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Processed, Raw and Probiotic Foods

Most of our foods are processed even if only a little. Cooking is processing. Preservation is processing. Fermentation is processing. Just cutting food is technically processing. There are those who have gone all the way to a raw food diet. What they really mean is just food that is not cooked. However, even raw food is processed in other ways. So, we should be careful to resist food processing and perhaps concern ourselves with what processed food means.

I think the key to identifying foods that fall into what we call processed food is really about food that becomes sanitized food. Food that falls into this category is sanitized in at least two ways. It is primarily rid of any bacteria that may live on it, whether that bacteria is helpful or hurtful. It is also sanitized of complex flavor that some raw foods or even other processed foods maintain. I often see hot dogs that seems quite homogenized compared to butcher shop sausages that show intermixed textures of animal tissue and flavorings.

In contrast, food that is processed with care can have greater color, flavor and complexity that turns eating into savoring. Fine dining exemplifies this type of process. It combines all aspects of food. It creates with orchestrated flavors. It creates with interwoven textures. Even the way the food is put on the plate becomes part of the experience as colors of food can be combined to form an appetizing landscape. It is processed to help us open up to the nature of the food and bring out particular qualities.

Raw foods have their helpful sides but also some drawbacks. Raw foods maintain maximum nutrition, which is one of their main benefits. Also, there is nothing eliminated from it, so whenever you eat it, you consume every bit of its raw character. If it has a little bitter in it, like many vegetables, then you taste that. If it has sour and sweet together, like many fruits, you taste both simultaneously. Nothing of its main character is altered, except perhaps its shape through cutting. Lastly, raw foods can be tough to digest, which is one of its drawbacks. However, in general, it doesn’t seem as though rawness is especially problematic. Also, raw foods tend to be fruits and vegetables. They do not typically include meat, dairy, grains or legumes. Spices may be consumed raw, but not typically as a main source of food (at least in my experience).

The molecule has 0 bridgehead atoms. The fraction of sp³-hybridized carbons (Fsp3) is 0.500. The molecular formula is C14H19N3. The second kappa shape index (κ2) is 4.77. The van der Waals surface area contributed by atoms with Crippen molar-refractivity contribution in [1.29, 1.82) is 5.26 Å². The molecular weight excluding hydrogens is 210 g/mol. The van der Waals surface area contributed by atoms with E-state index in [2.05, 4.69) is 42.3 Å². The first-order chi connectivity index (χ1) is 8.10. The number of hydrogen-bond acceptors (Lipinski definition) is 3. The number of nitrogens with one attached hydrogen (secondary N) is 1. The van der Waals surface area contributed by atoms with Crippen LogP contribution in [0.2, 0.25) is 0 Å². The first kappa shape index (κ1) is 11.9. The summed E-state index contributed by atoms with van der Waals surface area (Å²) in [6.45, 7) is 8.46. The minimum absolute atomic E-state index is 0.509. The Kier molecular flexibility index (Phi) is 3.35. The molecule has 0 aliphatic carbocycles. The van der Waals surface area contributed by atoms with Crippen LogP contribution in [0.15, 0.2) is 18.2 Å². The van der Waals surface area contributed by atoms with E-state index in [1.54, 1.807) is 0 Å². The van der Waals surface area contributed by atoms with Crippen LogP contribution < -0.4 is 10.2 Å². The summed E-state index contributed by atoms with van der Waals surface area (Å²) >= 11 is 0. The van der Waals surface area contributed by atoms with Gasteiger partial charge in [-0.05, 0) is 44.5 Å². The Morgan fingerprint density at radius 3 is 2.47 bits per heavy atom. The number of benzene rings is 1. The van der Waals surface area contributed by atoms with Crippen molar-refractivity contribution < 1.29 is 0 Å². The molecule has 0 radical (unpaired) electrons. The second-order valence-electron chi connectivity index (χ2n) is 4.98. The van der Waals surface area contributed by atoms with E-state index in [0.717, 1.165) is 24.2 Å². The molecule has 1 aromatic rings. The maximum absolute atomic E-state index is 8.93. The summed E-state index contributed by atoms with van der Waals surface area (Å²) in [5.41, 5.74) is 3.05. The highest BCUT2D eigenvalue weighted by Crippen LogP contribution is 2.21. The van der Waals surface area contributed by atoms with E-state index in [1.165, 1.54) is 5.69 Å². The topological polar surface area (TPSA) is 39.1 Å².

Probiotic foods are processed foods, but they are foods processed by helpful bacteria. There’s been quite a bit of new research published lately exposing the benefits of probiotic foods such as sauerkraut, kefir, tempeh and many others. Just look up probiotic food online, and you will find a lot of reading in your search results. One benefit is that the bacteria break down the foods to expose nutrients. This helps us get more out of the food with less effort. Another benefit is that the bacteria can live in our guts and continue to help us break down foods, so our bodies don’t have to work as hard to digest food. It’s worth reading more about these and other benefits. At our home, we have learned how to make fermented salsa, kefir based salad dressing and fermented base barbecue sauce. We eat these regularly as well as drink kombucha and flavored kefir water. Personally, I think it has helped my overall health.

If you are truly interested in this topic, consider looking up as much as possible about all three types of foods. Do your own research and pay close attention to how all three foods help or hinder your health. Pay attention to your digestion as you consume each kind of food. Notice your energy levels when you eat each kind of food. Make informed decisions about what feels good to your body. I hope I’ve given you enough to get started on your own food research.

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